Let me tell you, you will never climb that mountain. Martin Luther tried it, and it brought him to despair and to bondage and to great bitterness. It was only when he discovered that every mountain he could climb was “by grace alone” that the burden fell from his back. But when we are confronted by our sin, beware of the people who tell us, “Well, yes, that’s exactly what you need to do: just do your best, and see if you can’t whittle the debt away.” That is the soul of every false religion. The fact of the matter is, the debt is so vast that if the man tried all of his life, he would never be able to repay it, and the only hope he had was that which he discovered: that “the servant’s master took pity on him, cancelled the debt and let him go.”[18]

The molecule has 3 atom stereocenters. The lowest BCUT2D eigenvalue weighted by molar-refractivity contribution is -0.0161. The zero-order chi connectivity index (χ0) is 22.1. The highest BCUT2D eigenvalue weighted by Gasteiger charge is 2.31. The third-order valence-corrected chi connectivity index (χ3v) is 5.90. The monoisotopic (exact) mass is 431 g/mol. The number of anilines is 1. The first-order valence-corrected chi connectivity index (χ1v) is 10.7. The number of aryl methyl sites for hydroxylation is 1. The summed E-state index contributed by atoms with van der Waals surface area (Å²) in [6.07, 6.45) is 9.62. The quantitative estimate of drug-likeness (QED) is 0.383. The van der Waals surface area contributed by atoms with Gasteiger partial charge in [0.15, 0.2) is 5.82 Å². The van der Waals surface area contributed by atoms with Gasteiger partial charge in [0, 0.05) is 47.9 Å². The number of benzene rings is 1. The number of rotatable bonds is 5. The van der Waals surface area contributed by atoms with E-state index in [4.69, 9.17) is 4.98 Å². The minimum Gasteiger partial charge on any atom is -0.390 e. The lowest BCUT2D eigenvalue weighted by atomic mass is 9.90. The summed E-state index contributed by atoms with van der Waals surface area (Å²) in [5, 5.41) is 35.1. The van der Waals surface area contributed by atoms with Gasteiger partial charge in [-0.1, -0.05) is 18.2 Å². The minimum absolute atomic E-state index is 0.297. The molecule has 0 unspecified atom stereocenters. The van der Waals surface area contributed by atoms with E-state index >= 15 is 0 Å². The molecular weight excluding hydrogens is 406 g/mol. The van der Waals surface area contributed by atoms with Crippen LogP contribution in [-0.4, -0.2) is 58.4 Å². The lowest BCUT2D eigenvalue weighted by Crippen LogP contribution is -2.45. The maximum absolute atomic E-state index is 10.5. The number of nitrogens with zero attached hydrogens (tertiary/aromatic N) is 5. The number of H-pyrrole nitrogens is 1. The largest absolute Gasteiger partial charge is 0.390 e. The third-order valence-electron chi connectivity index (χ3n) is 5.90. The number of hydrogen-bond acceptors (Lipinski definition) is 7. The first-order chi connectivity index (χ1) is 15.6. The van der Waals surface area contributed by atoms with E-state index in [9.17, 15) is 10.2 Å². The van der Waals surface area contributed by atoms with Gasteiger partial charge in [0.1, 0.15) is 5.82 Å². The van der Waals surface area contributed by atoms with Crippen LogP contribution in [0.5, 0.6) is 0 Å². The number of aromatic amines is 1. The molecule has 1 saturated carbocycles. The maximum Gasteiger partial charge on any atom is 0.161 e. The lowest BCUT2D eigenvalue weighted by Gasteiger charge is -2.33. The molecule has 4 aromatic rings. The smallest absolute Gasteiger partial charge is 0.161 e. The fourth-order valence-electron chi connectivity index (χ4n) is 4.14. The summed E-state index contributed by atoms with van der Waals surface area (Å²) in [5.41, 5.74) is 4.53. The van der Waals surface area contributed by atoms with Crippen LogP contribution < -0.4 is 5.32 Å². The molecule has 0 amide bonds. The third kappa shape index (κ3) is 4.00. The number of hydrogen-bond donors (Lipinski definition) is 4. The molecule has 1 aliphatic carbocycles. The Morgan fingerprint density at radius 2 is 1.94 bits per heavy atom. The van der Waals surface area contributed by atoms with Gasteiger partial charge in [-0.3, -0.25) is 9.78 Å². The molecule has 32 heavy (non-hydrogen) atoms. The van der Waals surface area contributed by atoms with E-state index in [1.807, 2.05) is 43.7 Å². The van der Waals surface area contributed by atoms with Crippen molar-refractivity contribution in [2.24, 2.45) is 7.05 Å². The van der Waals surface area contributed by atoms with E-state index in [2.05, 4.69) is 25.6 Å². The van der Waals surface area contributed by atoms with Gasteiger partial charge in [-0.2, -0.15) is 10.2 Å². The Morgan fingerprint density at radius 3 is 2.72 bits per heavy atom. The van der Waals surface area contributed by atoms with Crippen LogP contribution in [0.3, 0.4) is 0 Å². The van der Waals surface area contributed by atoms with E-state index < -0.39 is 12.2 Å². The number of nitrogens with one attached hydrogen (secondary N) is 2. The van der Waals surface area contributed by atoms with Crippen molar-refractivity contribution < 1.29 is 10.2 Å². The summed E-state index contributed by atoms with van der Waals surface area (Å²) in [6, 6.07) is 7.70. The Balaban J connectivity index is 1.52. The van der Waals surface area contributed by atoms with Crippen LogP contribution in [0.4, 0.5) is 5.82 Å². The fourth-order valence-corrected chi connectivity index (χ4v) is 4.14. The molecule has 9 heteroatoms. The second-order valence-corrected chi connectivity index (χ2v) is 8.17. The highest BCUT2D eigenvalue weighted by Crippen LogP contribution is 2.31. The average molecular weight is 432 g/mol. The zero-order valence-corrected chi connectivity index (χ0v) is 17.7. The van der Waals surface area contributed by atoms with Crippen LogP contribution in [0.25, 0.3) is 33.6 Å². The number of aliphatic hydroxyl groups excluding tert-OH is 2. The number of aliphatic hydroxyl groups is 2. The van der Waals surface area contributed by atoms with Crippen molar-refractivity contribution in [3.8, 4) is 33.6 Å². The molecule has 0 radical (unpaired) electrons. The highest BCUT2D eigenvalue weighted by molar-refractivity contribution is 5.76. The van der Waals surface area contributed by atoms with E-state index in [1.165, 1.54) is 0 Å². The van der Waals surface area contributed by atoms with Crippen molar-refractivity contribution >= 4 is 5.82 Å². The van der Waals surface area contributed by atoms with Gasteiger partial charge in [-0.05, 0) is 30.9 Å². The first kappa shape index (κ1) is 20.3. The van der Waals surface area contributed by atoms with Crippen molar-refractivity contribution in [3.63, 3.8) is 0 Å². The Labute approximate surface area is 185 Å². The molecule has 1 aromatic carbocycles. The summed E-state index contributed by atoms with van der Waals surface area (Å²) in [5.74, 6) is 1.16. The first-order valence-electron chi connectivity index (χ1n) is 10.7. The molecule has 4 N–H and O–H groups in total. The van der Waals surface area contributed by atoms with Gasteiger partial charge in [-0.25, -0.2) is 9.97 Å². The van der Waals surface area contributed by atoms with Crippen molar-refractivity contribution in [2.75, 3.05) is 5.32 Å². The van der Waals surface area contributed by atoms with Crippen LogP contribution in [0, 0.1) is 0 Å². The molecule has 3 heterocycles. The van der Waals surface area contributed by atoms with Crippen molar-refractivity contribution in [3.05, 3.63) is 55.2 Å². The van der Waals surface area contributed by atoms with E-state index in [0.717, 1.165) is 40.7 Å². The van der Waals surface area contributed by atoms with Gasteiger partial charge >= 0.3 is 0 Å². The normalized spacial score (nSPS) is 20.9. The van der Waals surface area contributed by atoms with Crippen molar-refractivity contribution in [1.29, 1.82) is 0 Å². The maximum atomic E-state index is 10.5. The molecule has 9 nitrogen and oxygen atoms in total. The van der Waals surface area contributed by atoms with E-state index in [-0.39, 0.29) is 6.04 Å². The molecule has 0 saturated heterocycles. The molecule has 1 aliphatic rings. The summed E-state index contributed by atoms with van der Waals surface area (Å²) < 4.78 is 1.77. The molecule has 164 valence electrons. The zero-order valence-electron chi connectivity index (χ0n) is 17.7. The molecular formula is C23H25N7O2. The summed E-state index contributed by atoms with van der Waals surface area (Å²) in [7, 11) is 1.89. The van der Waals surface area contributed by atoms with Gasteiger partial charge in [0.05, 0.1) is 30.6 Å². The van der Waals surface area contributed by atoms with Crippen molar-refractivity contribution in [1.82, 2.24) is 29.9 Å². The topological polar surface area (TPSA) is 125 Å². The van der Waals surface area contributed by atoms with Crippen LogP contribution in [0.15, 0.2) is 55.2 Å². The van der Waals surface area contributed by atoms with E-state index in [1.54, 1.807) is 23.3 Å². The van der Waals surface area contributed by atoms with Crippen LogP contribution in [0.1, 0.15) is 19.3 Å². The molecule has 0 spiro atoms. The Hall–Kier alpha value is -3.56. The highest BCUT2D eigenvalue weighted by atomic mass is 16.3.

Now, you would think that this man, having been relieved of a debt of $10 million (to use a figure), would be so outrageously excited about this that whatever money he had, he’d be happy just to give it away to people in the street. Whatever he had now, he would be glad to share with others. Therefore, isn’t it an amazing little story? When he went out, he found one of his fellow servants, someone who was in a similar position to himself. This guy owed him $20. And jumping on him, he began to choke the life out of him, saying, “You pay me back what you owe me!” And the fellow servant fell to his knees, prayed the same prayer that the previous chap had prayed: “Oh, please be patient with me and I’ll pay you back.” But he refused, and he had the man thrown into prison until he could repay the debt.[19]